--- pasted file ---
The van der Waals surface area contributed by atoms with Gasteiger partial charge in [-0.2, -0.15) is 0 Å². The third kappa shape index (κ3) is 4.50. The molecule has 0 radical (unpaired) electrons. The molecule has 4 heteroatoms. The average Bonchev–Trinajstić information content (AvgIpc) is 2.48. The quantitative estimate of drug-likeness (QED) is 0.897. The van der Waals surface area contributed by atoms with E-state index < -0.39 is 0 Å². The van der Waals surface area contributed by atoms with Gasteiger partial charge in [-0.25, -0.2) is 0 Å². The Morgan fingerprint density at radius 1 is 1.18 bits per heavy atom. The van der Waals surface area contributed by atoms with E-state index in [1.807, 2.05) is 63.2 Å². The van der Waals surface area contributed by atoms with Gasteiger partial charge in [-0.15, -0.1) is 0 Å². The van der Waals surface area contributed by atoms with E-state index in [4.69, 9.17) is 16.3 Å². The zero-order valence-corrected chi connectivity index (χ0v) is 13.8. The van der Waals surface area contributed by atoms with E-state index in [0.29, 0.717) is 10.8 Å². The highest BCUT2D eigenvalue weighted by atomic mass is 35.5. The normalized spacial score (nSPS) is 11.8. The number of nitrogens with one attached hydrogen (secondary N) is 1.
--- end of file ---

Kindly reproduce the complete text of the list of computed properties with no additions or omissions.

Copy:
The van der Waals surface area contributed by atoms with Gasteiger partial charge in [-0.2, -0.15) is 0 Å². The third kappa shape index (κ3) is 4.50. The molecule has 0 radical (unpaired) electrons. The molecule has 4 heteroatoms. The average Bonchev–Trinajstić information content (AvgIpc) is 2.48. The quantitative estimate of drug-likeness (QED) is 0.897. The van der Waals surface area contributed by atoms with E-state index < -0.39 is 0 Å². The van der Waals surface area contributed by atoms with Gasteiger partial charge in [-0.25, -0.2) is 0 Å². The Morgan fingerprint density at radius 1 is 1.18 bits per heavy atom. The van der Waals surface area contributed by atoms with E-state index in [1.807, 2.05) is 63.2 Å². The van der Waals surface area contributed by atoms with Gasteiger partial charge in [-0.15, -0.1) is 0 Å². The van der Waals surface area contributed by atoms with E-state index in [4.69, 9.17) is 16.3 Å². The zero-order valence-corrected chi connectivity index (χ0v) is 13.8. The van der Waals surface area contributed by atoms with E-state index in [0.29, 0.717) is 10.8 Å². The highest BCUT2D eigenvalue weighted by atomic mass is 35.5. The normalized spacial score (nSPS) is 11.8. The number of nitrogens with one attached hydrogen (secondary N) is 1.